Yuja Wang’s Pianism Inspires a Sense of Wonder

United KingdomUnited Kingdom Rachmaninov, Scriabin, Ligeti, Prokofiev: Yuja Wang (piano), Barbican Hall, Barbican Centre, London, 5.6.2018. (AS)

Yuja Wang (c) Ian Douglas

Rachmaninov – Prelude in G minor, Op.23 No.5; Études tableaux – C minor, Op.39 No.1; C minor, Op.33 No.3; B minor, Op.39 No.4; Prelude in B minor, Op.32 No.10; Études tableaux – E flat minor, Op.33 No.5; E flat minor, Op.39 No.5
Scriabin – Piano Sonata No.10, Op.70
Ligeti – Études – No.3; No.9; No.1
Prokofiev – Piano Sonata No.8 in B flat, Op.84


MendelssohnLieder ohne Worte, Book 6, Op.67 – No.2 in F sharp minor
Prokofiev -Toccata in D minor, Op.11
Bizet (arr. Horowitz)Carmen Fantasy
Schubert (trans. Liszt)Gretchen am Spinnrade
Chopin – Waltz No.7 in C sharp minor, Op.64 No.2
Prokofiev – Piano Sonata No.7 in B flat, Op.83 – 3, Precipitato

It was surprising to find that the usual intelligentsia of the keyboard and well-known critics who attend celebrity piano recitals were largely absent from this event. Perhaps there is a perception still that Yuja Wang, with her somewhat daring style of platform dress and general flamboyant appeal is just another shallow whizz-kid from China. Indeed, until recently two of my friends regarded her reputation to be largely based on non-musical factors. But not any longer. Yuja Wang is in fact a deeply serious artist with extraordinary gifts, and no more needs to be said about her dress sense. All right, then, if you really insist – for the first half she wore a long and elegant green gown, low cut at the back, and for the second she sported a very short yellow number. Both of these were accompanied by her trademark platform shoes with very high heels.

If her appearance at the beginning of the evening was not enough to draw our attention she then proceeded to present a calling card in the shape of the popular Rachmaninov Prelude in G minor that all music lovers know. Possessing as it did highly-charged, buoyant rhythms, wonderful variations of tone colour, supremely elegant phrasing, easy but breathtaking virtuosity and tremendous flair, this was Yuja Wang telling everybody of her qualities at once in a seemingly deliberate fashion.

The Rachmaninov selection that followed contained for the most part lesser-known pieces, and as will be seen above, the sequence was devised so that we heard three groups of two pieces which were linked by a common key. It was an effectively varied group, delivered with great skill and personality, but in a way that was true to the composer’s vision. Indeed, there were echoes of Rachmaninov’s own style of performance as preserved in his many recordings.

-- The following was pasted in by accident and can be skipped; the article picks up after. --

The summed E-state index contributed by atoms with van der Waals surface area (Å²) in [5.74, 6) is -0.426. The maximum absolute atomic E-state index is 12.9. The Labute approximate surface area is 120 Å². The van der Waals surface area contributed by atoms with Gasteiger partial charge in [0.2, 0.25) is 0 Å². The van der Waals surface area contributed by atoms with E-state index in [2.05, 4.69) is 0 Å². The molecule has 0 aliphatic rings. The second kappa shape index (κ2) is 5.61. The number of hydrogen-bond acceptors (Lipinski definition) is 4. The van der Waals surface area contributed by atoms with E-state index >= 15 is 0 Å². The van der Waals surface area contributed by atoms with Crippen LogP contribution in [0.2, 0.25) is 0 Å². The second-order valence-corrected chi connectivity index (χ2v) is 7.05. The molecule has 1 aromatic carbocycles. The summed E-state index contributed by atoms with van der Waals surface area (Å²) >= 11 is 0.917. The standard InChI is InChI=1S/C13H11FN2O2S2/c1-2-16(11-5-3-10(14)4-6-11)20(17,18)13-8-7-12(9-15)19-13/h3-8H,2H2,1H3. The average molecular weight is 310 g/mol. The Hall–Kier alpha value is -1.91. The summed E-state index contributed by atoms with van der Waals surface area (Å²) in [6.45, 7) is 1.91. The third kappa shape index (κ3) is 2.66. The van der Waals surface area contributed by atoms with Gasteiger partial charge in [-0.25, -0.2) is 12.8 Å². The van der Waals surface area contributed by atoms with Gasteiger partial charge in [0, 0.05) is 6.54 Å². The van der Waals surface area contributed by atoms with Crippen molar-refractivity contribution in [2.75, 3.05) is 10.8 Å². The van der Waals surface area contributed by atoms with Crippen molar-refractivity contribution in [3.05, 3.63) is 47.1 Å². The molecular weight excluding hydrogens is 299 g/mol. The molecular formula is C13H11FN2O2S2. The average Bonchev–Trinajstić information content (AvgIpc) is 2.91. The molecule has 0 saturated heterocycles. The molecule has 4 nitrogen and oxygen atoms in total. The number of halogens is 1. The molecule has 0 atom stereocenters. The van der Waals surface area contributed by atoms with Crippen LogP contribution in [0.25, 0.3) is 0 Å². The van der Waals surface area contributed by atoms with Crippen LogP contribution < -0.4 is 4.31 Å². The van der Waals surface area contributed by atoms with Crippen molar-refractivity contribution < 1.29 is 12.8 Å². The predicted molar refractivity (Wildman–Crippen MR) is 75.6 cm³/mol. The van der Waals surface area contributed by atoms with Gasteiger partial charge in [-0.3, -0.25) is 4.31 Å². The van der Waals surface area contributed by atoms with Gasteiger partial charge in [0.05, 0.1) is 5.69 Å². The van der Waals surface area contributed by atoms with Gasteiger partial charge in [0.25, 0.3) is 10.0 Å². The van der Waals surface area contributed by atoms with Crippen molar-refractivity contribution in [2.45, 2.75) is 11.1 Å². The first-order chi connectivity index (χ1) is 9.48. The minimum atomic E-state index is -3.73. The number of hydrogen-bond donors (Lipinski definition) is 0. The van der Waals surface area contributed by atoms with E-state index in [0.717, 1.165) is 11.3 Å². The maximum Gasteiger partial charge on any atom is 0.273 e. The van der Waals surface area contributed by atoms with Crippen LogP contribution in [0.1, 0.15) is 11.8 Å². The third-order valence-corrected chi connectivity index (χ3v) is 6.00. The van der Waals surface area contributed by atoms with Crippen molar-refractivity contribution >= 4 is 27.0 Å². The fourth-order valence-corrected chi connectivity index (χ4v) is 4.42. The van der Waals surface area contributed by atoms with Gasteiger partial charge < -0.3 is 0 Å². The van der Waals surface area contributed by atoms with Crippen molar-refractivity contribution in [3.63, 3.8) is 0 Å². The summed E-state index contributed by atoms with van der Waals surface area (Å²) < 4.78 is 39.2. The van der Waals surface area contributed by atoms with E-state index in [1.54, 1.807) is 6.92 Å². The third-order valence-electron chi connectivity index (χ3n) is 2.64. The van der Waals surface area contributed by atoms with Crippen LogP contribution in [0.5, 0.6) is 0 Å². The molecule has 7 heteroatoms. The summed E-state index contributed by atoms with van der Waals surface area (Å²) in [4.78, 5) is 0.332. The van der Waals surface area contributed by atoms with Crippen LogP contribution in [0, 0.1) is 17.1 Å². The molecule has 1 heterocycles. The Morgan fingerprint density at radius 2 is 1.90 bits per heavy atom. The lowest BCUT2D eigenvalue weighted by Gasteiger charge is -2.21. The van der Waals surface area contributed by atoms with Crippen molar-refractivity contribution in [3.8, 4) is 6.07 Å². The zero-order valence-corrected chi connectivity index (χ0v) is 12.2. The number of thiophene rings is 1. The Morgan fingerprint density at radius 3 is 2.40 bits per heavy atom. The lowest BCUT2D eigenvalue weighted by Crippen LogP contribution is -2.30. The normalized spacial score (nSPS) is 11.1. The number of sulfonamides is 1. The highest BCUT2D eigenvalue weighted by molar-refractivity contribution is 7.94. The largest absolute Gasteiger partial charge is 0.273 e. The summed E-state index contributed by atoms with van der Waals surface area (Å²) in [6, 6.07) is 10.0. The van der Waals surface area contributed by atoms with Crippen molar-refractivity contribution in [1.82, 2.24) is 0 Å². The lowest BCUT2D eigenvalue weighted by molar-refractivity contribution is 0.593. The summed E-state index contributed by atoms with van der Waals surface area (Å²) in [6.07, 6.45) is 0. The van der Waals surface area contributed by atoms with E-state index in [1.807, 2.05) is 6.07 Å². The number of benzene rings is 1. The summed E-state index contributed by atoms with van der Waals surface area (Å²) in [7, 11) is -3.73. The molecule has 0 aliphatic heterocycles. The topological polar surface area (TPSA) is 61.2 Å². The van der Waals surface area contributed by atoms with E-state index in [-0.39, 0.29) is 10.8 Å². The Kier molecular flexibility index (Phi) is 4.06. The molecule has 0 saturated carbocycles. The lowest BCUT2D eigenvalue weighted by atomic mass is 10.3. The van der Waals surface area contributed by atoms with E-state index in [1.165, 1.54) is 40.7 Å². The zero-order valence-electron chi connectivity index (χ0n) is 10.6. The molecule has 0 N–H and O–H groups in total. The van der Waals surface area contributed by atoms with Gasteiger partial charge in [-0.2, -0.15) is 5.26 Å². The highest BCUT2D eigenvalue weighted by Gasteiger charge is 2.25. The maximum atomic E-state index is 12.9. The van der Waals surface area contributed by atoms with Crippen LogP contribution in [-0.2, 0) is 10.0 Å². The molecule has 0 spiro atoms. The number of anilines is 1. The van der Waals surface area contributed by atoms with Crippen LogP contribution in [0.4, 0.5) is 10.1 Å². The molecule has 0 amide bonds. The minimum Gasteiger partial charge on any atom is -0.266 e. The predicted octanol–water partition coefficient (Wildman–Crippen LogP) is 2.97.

Scriabin’s Tenth Sonata, in which the composer continues his late explorations of keyboard expression and the outer reaches of tonality, made an effective contrast with the romanticism of his fellow Russian composer. Yuja Wang penetrated its mysterious world with great sensitivity and the shoals of keyboard sound in the second movement were brilliantly conveyed.

Ligeti’s Études seem to have struck a chord with more than one prominent pianist recently, and the three on offer here explained why this is so. Though each is quite short, there is plenty of time for the composer to investigate all manner of rhythmic devices, tone clusters and sometimes a perpetuum mobile of fast fingerwork that creates a peculiarly shimmering quality of sound, all wonderfully conveyed here by the pianist.

The recital’s second half comprised Prokofiev’s Eighth Piano Sonata, in which Yuja Wang responded sharply to the passages of steely brilliance in the first movement with a bright, ringing tone quality and gave gentle care to its more reflective sequences. A sensitive rendering of the curiously old-fashioned minuet-like middle movement gave way to the motoric drive of the finale, with its high energy but intriguing diversions into slightly more introspective fare. This was a perfect vehicle for Yuja’s brand of thoughtful virtuosity.

It was certainly a short second half, but wait, we then had a mini-concert of seven encores, sufficient to be listed above. As if the pianist had not already shown her qualities, we now experienced a rapturously shaped piano arrangement of Rachmaninov’s Vocalise, a most delicately wrought Chopin Waltz and lots of virtuoso fun in Vladimir Horowitz’s take on Bizet’s Carmen.

Finally, the cheering audience let Yuja Wang go, and one was left with a sense of wonder at the pianistic power, stamina and explosive energy of the slightly built young lady who had just left us.

Alan Sanders  

For more about Yuja Wang click here.

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